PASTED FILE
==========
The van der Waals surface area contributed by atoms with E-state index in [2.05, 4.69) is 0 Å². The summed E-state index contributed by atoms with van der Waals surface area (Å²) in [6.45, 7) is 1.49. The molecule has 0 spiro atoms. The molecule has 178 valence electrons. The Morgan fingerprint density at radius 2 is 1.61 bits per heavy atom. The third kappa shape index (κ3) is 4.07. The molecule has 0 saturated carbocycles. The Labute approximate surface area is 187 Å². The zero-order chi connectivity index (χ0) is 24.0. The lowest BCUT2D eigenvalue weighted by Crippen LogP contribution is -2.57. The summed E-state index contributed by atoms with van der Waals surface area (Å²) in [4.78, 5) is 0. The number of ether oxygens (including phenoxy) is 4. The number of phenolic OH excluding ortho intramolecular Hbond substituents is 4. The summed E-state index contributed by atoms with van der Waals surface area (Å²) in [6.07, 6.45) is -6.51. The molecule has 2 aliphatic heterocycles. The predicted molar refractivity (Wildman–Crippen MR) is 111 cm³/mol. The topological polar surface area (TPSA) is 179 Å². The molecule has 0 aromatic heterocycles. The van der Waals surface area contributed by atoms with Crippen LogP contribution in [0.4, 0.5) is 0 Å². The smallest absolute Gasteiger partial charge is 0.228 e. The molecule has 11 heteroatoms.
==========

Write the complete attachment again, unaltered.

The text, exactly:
The van der Waals surface area contributed by atoms with E-state index in [2.05, 4.69) is 0 Å². The summed E-state index contributed by atoms with van der Waals surface area (Å²) in [6.45, 7) is 1.49. The molecule has 0 spiro atoms. The molecule has 178 valence electrons. The Morgan fingerprint density at radius 2 is 1.61 bits per heavy atom. The third kappa shape index (κ3) is 4.07. The molecule has 0 saturated carbocycles. The Labute approximate surface area is 187 Å². The zero-order chi connectivity index (χ0) is 24.0. The lowest BCUT2D eigenvalue weighted by Crippen LogP contribution is -2.57. The summed E-state index contributed by atoms with van der Waals surface area (Å²) in [4.78, 5) is 0. The number of ether oxygens (including phenoxy) is 4. The number of phenolic OH excluding ortho intramolecular Hbond substituents is 4. The summed E-state index contributed by atoms with van der Waals surface area (Å²) in [6.07, 6.45) is -6.51. The molecule has 2 aliphatic heterocycles. The predicted molar refractivity (Wildman–Crippen MR) is 111 cm³/mol. The topological polar surface area (TPSA) is 179 Å². The molecule has 0 aromatic heterocycles. The van der Waals surface area contributed by atoms with Crippen LogP contribution in [0.4, 0.5) is 0 Å². The smallest absolute Gasteiger partial charge is 0.228 e. The molecule has 11 heteroatoms.